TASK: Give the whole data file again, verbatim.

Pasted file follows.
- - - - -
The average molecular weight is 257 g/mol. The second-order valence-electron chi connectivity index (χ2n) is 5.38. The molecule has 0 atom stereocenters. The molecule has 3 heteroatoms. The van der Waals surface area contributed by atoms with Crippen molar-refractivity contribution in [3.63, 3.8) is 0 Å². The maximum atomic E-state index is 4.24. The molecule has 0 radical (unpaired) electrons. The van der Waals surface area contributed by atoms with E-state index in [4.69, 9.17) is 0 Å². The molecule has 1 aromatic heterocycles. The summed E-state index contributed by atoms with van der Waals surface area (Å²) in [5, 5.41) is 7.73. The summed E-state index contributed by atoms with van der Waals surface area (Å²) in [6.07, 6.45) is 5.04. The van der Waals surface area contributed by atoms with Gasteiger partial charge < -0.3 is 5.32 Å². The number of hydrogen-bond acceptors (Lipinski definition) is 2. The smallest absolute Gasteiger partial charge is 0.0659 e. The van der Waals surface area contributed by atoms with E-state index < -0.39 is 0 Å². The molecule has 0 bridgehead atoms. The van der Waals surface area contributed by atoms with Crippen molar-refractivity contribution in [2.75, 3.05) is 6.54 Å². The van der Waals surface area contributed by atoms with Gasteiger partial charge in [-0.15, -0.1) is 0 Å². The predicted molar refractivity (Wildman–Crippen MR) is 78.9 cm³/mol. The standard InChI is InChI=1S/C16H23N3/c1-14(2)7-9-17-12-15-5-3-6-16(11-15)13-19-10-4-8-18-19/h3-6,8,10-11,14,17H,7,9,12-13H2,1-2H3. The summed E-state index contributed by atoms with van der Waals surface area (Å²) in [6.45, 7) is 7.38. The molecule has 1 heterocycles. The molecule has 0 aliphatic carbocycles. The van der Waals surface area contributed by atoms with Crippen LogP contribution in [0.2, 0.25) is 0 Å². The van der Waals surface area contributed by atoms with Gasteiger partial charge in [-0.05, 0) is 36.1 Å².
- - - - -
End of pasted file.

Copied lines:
The average molecular weight is 257 g/mol. The second-order valence-electron chi connectivity index (χ2n) is 5.38. The molecule has 0 atom stereocenters. The molecule has 3 heteroatoms. The van der Waals surface area contributed by atoms with Crippen molar-refractivity contribution in [3.63, 3.8) is 0 Å². The maximum atomic E-state index is 4.24. The molecule has 0 radical (unpaired) electrons. The van der Waals surface area contributed by atoms with E-state index in [4.69, 9.17) is 0 Å². The molecule has 1 aromatic heterocycles. The summed E-state index contributed by atoms with van der Waals surface area (Å²) in [5, 5.41) is 7.73. The summed E-state index contributed by atoms with van der Waals surface area (Å²) in [6.07, 6.45) is 5.04. The van der Waals surface area contributed by atoms with Gasteiger partial charge < -0.3 is 5.32 Å². The number of hydrogen-bond acceptors (Lipinski definition) is 2. The smallest absolute Gasteiger partial charge is 0.0659 e. The van der Waals surface area contributed by atoms with E-state index < -0.39 is 0 Å². The molecule has 0 bridgehead atoms. The van der Waals surface area contributed by atoms with Crippen molar-refractivity contribution in [2.75, 3.05) is 6.54 Å². The van der Waals surface area contributed by atoms with Gasteiger partial charge in [-0.15, -0.1) is 0 Å². The predicted molar refractivity (Wildman–Crippen MR) is 78.9 cm³/mol. The standard InChI is InChI=1S/C16H23N3/c1-14(2)7-9-17-12-15-5-3-6-16(11-15)13-19-10-4-8-18-19/h3-6,8,10-11,14,17H,7,9,12-13H2,1-2H3. The summed E-state index contributed by atoms with van der Waals surface area (Å²) in [6.45, 7) is 7.38. The molecule has 1 heterocycles. The molecule has 0 aliphatic carbocycles. The van der Waals surface area contributed by atoms with Crippen LogP contribution in [0.2, 0.25) is 0 Å². The van der Waals surface area contributed by atoms with Gasteiger partial charge in [-0.05, 0) is 36.1 Å².